Hot Milk: “Hot Milk is an emotion; it’s just what we feel”

Hot Milk’s explosive debut album ‘A Call To The Void’ embodies their all-or-nothing attitude, channeling vulnerability and defiance into a genre-defying journey of emotion and self-reliance.

Words: Steven Loftin.
Photo: Frank Fieber.

The burning supernova Hot Milk are pulling in whatever genre they see fit with their exploding gravitational pull. 

Bolstering their bellowing jams of depression and darkness, the Manchester band have been threatening to explode throughout their three EPs, including last year’s ‘The King and Queen of Gasoline’. Now, with their debut album, ‘A Call To The Void’, locked and loaded, the flare is well and truly lit. The choruses are louder, the sentiments run deeper, and it feels like an impenetrable fortress of their design. That doesn’t mean there aren’t concerns that plague the pair: “Sometimes I’m like, have we like left it too late?” vocalist Han Mee starts. 

Passionately earnest, Han, along with guitarist Jim Shaw have built themselves a fine standing that speaks as much to their give-a-fuck attitude as it does their sincerity. Confirming this, Han readily admits that “Hot Milk isn’t really a rock band or whatever. I just say it’s an emotion. Hot Milk is an emotion. It’s just what we feel.” Likening it to a “conduit to express drama and emotion has drama and tragedy,” they unpack everything, lopping it on the table, in the hopes of being able to sort through it all: “It’s just our thing to go, ‘Well, we’ve got these feelings, we’ll release it under Hot Milk’.”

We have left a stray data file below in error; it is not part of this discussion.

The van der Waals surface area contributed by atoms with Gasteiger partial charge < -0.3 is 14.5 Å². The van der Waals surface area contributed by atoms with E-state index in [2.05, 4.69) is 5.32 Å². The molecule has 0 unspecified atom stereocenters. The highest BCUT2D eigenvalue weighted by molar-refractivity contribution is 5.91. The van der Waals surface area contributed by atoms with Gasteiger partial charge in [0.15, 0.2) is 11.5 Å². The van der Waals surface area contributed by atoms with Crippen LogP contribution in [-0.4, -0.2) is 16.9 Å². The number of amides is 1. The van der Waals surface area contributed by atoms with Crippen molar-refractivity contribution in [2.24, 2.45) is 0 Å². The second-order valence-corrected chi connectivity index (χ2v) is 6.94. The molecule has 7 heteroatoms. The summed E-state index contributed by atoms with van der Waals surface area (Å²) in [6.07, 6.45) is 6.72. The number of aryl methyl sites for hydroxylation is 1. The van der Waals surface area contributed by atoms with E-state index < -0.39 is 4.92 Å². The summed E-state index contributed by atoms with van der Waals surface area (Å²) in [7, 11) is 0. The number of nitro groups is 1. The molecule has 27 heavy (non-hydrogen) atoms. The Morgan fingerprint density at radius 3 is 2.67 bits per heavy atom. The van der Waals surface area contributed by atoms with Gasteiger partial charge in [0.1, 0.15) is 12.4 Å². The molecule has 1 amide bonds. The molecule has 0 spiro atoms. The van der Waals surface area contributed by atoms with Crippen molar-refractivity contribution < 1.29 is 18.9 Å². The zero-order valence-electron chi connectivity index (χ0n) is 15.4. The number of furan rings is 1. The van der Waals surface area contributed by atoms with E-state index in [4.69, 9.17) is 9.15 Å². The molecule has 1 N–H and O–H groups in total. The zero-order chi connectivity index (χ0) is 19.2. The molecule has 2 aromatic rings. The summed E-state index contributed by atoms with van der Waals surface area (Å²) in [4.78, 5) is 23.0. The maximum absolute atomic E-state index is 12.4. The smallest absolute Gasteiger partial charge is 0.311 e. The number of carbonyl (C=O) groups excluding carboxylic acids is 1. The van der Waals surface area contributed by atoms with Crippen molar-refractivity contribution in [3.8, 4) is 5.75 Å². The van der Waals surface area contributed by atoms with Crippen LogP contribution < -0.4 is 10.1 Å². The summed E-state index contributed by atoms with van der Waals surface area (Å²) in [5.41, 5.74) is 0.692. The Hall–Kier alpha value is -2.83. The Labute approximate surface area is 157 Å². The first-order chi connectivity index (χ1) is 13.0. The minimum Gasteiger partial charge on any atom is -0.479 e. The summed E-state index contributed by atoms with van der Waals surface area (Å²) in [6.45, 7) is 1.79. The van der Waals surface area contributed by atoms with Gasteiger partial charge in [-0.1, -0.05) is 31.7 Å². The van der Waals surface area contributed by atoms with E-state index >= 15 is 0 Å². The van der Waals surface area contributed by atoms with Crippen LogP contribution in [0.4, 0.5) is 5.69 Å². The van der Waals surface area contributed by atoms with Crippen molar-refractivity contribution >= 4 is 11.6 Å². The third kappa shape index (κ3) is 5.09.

Their journey from ambitious upstarts to newcomer heavyweights is down to their all-or-nothing attitude. Since forming in 2018 in Manchester, Han explains that to get to this major career milestone, they’ve had to make sacrifices. “You know, the normal things that people do: buy houses, get married,” she recites. “Our friends are starting to have holidays, and we can’t do any of those things because we have Hot Milk, and that’s what we’ve chosen for our life.”

While this may feel like a heavy load to unpack, this cross of theirs to bear is precisely what they want. No situation proves this more than when playing live. Their shows are an explosive romp through the visceral reality they channel. “It’s real; I’m there giving my heart on a plate,” Han implores. “Ready for them to either throw up or send it back to the kitchen, it’s up to them how they absorb it, and most of the time, they feel it, and they give it back. That’s what the beauty of being in this band is, being so open and vulnerable and then people being open and vulnerable back.”

This idea is a point of contention. While it’s servicing a key purpose for the pair, especially Han, the vulnerability is inescapable. Likening it to “giving a diary to someone else to listen to and judge… we needed to write [these songs] for us,” Han affirms, “it’s exciting but also scary”. Jim adds, “[You] put your heart out on your sleeve for people to judge, decimate.” It’s here, Han sparks up. “That’s where I get upset because they’re not just songs to me; they’re little bits of my soul. So it’s kind of mad that people can just fucking rip them apart without absolutely no come up. That’s why I’m always like, ‘Would you say that to my face?’ Probably not, because you’re not a cunt in real life; you’re just a cunt on the internet, dickheads!”